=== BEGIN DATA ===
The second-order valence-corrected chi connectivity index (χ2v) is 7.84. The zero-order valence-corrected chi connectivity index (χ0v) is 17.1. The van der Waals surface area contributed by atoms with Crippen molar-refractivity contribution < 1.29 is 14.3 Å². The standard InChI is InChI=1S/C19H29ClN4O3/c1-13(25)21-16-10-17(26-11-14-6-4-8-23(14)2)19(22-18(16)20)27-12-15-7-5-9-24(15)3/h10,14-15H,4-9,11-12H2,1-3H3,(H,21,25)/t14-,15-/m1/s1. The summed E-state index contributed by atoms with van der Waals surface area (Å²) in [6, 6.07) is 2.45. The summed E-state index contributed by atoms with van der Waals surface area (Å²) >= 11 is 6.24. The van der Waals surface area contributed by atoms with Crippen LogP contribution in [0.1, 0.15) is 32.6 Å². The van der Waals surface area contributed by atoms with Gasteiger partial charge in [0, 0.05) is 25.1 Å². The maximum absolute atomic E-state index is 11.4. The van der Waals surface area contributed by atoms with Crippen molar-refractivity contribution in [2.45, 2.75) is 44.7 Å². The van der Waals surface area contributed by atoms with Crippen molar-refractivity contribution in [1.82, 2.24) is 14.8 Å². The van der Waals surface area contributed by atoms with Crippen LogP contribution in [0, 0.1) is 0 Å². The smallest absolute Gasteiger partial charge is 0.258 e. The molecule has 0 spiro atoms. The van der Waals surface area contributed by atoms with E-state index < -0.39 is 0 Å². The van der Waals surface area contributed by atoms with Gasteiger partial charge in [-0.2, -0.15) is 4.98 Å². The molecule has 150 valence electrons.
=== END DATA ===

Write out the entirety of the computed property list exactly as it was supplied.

The second-order valence-corrected chi connectivity index (χ2v) is 7.84. The zero-order valence-corrected chi connectivity index (χ0v) is 17.1. The van der Waals surface area contributed by atoms with Crippen molar-refractivity contribution < 1.29 is 14.3 Å². The standard InChI is InChI=1S/C19H29ClN4O3/c1-13(25)21-16-10-17(26-11-14-6-4-8-23(14)2)19(22-18(16)20)27-12-15-7-5-9-24(15)3/h10,14-15H,4-9,11-12H2,1-3H3,(H,21,25)/t14-,15-/m1/s1. The summed E-state index contributed by atoms with van der Waals surface area (Å²) in [6, 6.07) is 2.45. The summed E-state index contributed by atoms with van der Waals surface area (Å²) >= 11 is 6.24. The van der Waals surface area contributed by atoms with Crippen LogP contribution in [0.1, 0.15) is 32.6 Å². The van der Waals surface area contributed by atoms with Gasteiger partial charge in [0, 0.05) is 25.1 Å². The maximum absolute atomic E-state index is 11.4. The van der Waals surface area contributed by atoms with Crippen molar-refractivity contribution in [2.45, 2.75) is 44.7 Å². The van der Waals surface area contributed by atoms with Crippen molar-refractivity contribution in [1.82, 2.24) is 14.8 Å². The van der Waals surface area contributed by atoms with Crippen LogP contribution in [0, 0.1) is 0 Å². The smallest absolute Gasteiger partial charge is 0.258 e. The molecule has 0 spiro atoms. The van der Waals surface area contributed by atoms with E-state index < -0.39 is 0 Å². The van der Waals surface area contributed by atoms with Gasteiger partial charge in [-0.2, -0.15) is 4.98 Å². The molecule has 150 valence electrons.